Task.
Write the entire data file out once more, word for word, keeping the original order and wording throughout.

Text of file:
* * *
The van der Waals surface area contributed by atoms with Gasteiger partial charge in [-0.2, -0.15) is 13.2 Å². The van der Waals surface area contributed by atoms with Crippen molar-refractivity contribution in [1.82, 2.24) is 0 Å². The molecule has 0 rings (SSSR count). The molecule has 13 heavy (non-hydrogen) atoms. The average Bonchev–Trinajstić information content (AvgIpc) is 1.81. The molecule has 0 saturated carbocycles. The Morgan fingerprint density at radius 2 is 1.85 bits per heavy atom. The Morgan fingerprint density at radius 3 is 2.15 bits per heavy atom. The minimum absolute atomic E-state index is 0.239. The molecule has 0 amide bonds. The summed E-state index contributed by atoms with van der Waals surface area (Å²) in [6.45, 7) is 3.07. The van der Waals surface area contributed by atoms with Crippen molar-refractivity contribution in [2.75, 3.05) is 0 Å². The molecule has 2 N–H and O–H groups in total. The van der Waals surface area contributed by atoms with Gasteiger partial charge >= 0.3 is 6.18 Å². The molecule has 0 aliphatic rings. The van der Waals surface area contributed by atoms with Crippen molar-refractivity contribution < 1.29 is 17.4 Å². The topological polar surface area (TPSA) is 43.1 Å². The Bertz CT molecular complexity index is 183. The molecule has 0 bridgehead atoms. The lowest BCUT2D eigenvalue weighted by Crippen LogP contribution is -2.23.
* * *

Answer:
The van der Waals surface area contributed by atoms with Gasteiger partial charge in [-0.2, -0.15) is 13.2 Å². The van der Waals surface area contributed by atoms with Crippen molar-refractivity contribution in [1.82, 2.24) is 0 Å². The molecule has 0 rings (SSSR count). The molecule has 13 heavy (non-hydrogen) atoms. The average Bonchev–Trinajstić information content (AvgIpc) is 1.81. The molecule has 0 saturated carbocycles. The Morgan fingerprint density at radius 2 is 1.85 bits per heavy atom. The Morgan fingerprint density at radius 3 is 2.15 bits per heavy atom. The minimum absolute atomic E-state index is 0.239. The molecule has 0 amide bonds. The summed E-state index contributed by atoms with van der Waals surface area (Å²) in [6.45, 7) is 3.07. The van der Waals surface area contributed by atoms with Crippen molar-refractivity contribution in [2.75, 3.05) is 0 Å². The molecule has 2 N–H and O–H groups in total. The van der Waals surface area contributed by atoms with Gasteiger partial charge >= 0.3 is 6.18 Å². The molecule has 0 aliphatic rings. The van der Waals surface area contributed by atoms with Crippen molar-refractivity contribution < 1.29 is 17.4 Å². The topological polar surface area (TPSA) is 43.1 Å². The Bertz CT molecular complexity index is 183. The molecule has 0 bridgehead atoms. The lowest BCUT2D eigenvalue weighted by Crippen LogP contribution is -2.23.